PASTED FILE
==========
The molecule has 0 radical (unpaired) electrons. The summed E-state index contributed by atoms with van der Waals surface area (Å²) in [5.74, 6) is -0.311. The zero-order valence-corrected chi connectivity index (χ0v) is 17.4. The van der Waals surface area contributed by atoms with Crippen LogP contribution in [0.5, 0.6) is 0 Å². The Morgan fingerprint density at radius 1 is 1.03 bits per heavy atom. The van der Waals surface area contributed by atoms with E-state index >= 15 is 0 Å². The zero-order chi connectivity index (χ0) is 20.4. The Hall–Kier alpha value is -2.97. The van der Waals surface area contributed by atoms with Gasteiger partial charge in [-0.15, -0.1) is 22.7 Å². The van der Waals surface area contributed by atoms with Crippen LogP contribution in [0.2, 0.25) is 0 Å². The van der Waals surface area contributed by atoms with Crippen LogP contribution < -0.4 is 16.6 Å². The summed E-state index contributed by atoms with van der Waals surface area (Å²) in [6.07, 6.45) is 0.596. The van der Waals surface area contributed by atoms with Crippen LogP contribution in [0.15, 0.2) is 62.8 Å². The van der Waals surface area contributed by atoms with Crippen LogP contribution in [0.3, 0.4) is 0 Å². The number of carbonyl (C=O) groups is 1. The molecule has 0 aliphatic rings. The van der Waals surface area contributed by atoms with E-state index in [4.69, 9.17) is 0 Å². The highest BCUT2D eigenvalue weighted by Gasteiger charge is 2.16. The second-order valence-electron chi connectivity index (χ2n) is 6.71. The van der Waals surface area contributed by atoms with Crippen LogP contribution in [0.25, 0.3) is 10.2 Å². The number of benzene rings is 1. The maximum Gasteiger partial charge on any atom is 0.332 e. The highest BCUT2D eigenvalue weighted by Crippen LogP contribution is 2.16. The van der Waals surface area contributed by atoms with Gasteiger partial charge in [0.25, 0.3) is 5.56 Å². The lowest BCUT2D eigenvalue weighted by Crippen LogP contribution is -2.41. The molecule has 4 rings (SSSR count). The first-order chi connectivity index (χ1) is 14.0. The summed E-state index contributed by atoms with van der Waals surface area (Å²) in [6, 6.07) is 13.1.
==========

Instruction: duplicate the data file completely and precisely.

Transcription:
The molecule has 0 radical (unpaired) electrons. The summed E-state index contributed by atoms with van der Waals surface area (Å²) in [5.74, 6) is -0.311. The zero-order valence-corrected chi connectivity index (χ0v) is 17.4. The van der Waals surface area contributed by atoms with Crippen LogP contribution in [0.5, 0.6) is 0 Å². The Morgan fingerprint density at radius 1 is 1.03 bits per heavy atom. The van der Waals surface area contributed by atoms with E-state index >= 15 is 0 Å². The zero-order chi connectivity index (χ0) is 20.4. The Hall–Kier alpha value is -2.97. The van der Waals surface area contributed by atoms with Gasteiger partial charge in [-0.15, -0.1) is 22.7 Å². The van der Waals surface area contributed by atoms with Crippen LogP contribution in [0.2, 0.25) is 0 Å². The van der Waals surface area contributed by atoms with Crippen LogP contribution < -0.4 is 16.6 Å². The summed E-state index contributed by atoms with van der Waals surface area (Å²) in [6.07, 6.45) is 0.596. The van der Waals surface area contributed by atoms with Crippen LogP contribution in [0.15, 0.2) is 62.8 Å². The van der Waals surface area contributed by atoms with Crippen LogP contribution in [0.3, 0.4) is 0 Å². The number of carbonyl (C=O) groups is 1. The molecule has 0 aliphatic rings. The van der Waals surface area contributed by atoms with E-state index in [4.69, 9.17) is 0 Å². The highest BCUT2D eigenvalue weighted by Gasteiger charge is 2.16. The second-order valence-electron chi connectivity index (χ2n) is 6.71. The van der Waals surface area contributed by atoms with Crippen LogP contribution in [0.25, 0.3) is 10.2 Å². The number of benzene rings is 1. The maximum Gasteiger partial charge on any atom is 0.332 e. The highest BCUT2D eigenvalue weighted by Crippen LogP contribution is 2.16. The van der Waals surface area contributed by atoms with Gasteiger partial charge in [0.25, 0.3) is 5.56 Å². The lowest BCUT2D eigenvalue weighted by Crippen LogP contribution is -2.41. The molecule has 4 rings (SSSR count). The first-order chi connectivity index (χ1) is 14.0. The summed E-state index contributed by atoms with van der Waals surface area (Å²) in [6, 6.07) is 13.1.